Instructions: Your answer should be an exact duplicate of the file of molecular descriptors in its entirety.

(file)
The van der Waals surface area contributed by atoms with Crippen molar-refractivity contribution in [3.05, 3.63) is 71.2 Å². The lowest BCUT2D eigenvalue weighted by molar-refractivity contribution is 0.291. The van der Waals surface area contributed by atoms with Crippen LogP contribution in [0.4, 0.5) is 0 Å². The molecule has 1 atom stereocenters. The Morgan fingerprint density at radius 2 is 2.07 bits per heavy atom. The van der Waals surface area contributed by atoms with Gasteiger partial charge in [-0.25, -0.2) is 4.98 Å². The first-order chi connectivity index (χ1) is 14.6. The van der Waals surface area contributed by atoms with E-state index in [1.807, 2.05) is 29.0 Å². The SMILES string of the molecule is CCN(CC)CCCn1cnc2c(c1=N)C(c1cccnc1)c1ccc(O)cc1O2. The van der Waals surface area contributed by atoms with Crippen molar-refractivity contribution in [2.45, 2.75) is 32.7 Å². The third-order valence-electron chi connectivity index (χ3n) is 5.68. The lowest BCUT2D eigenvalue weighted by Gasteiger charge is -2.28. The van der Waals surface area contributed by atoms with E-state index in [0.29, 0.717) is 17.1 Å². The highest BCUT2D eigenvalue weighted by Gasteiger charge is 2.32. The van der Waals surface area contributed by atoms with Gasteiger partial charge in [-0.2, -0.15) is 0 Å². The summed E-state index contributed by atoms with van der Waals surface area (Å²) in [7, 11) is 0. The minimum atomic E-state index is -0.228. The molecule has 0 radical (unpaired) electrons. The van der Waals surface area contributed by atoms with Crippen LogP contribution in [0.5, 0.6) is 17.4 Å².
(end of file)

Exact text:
The van der Waals surface area contributed by atoms with Crippen molar-refractivity contribution in [3.05, 3.63) is 71.2 Å². The lowest BCUT2D eigenvalue weighted by molar-refractivity contribution is 0.291. The van der Waals surface area contributed by atoms with Crippen LogP contribution in [0.4, 0.5) is 0 Å². The molecule has 1 atom stereocenters. The Morgan fingerprint density at radius 2 is 2.07 bits per heavy atom. The van der Waals surface area contributed by atoms with Gasteiger partial charge in [-0.25, -0.2) is 4.98 Å². The first-order chi connectivity index (χ1) is 14.6. The van der Waals surface area contributed by atoms with E-state index in [1.807, 2.05) is 29.0 Å². The SMILES string of the molecule is CCN(CC)CCCn1cnc2c(c1=N)C(c1cccnc1)c1ccc(O)cc1O2. The van der Waals surface area contributed by atoms with Crippen molar-refractivity contribution in [2.45, 2.75) is 32.7 Å². The third-order valence-electron chi connectivity index (χ3n) is 5.68. The lowest BCUT2D eigenvalue weighted by Gasteiger charge is -2.28. The van der Waals surface area contributed by atoms with E-state index in [0.29, 0.717) is 17.1 Å². The highest BCUT2D eigenvalue weighted by Gasteiger charge is 2.32. The van der Waals surface area contributed by atoms with Gasteiger partial charge in [-0.2, -0.15) is 0 Å². The summed E-state index contributed by atoms with van der Waals surface area (Å²) in [7, 11) is 0. The minimum atomic E-state index is -0.228. The molecule has 0 radical (unpaired) electrons. The van der Waals surface area contributed by atoms with Crippen LogP contribution in [0.5, 0.6) is 17.4 Å².